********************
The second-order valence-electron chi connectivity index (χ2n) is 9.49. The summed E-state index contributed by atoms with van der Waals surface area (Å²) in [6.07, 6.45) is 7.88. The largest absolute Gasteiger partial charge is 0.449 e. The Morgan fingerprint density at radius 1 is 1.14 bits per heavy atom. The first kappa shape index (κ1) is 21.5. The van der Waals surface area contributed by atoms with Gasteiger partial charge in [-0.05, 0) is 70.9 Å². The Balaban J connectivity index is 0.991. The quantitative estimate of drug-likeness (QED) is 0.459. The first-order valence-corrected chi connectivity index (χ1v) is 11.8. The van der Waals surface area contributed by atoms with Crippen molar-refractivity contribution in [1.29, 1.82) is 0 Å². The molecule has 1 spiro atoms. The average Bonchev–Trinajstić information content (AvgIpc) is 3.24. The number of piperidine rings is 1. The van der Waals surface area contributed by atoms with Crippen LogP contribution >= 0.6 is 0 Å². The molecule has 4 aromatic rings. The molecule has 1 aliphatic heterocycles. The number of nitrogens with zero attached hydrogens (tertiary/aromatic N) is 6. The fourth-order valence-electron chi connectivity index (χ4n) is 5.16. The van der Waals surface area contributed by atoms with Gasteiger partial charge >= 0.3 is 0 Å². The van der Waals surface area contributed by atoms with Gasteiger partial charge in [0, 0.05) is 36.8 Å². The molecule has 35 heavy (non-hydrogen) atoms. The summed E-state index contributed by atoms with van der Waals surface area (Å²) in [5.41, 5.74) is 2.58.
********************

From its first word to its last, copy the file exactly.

The second-order valence-electron chi connectivity index (χ2n) is 9.49. The summed E-state index contributed by atoms with van der Waals surface area (Å²) in [6.07, 6.45) is 7.88. The largest absolute Gasteiger partial charge is 0.449 e. The Morgan fingerprint density at radius 1 is 1.14 bits per heavy atom. The first kappa shape index (κ1) is 21.5. The van der Waals surface area contributed by atoms with Gasteiger partial charge in [-0.05, 0) is 70.9 Å². The Balaban J connectivity index is 0.991. The quantitative estimate of drug-likeness (QED) is 0.459. The first-order valence-corrected chi connectivity index (χ1v) is 11.8. The van der Waals surface area contributed by atoms with Crippen molar-refractivity contribution in [1.29, 1.82) is 0 Å². The molecule has 1 spiro atoms. The average Bonchev–Trinajstić information content (AvgIpc) is 3.24. The number of piperidine rings is 1. The van der Waals surface area contributed by atoms with Crippen LogP contribution >= 0.6 is 0 Å². The molecule has 4 aromatic rings. The molecule has 1 aliphatic heterocycles. The number of nitrogens with zero attached hydrogens (tertiary/aromatic N) is 6. The fourth-order valence-electron chi connectivity index (χ4n) is 5.16. The van der Waals surface area contributed by atoms with Gasteiger partial charge >= 0.3 is 0 Å². The van der Waals surface area contributed by atoms with Gasteiger partial charge in [0, 0.05) is 36.8 Å². The molecule has 35 heavy (non-hydrogen) atoms. The summed E-state index contributed by atoms with van der Waals surface area (Å²) in [5.41, 5.74) is 2.58.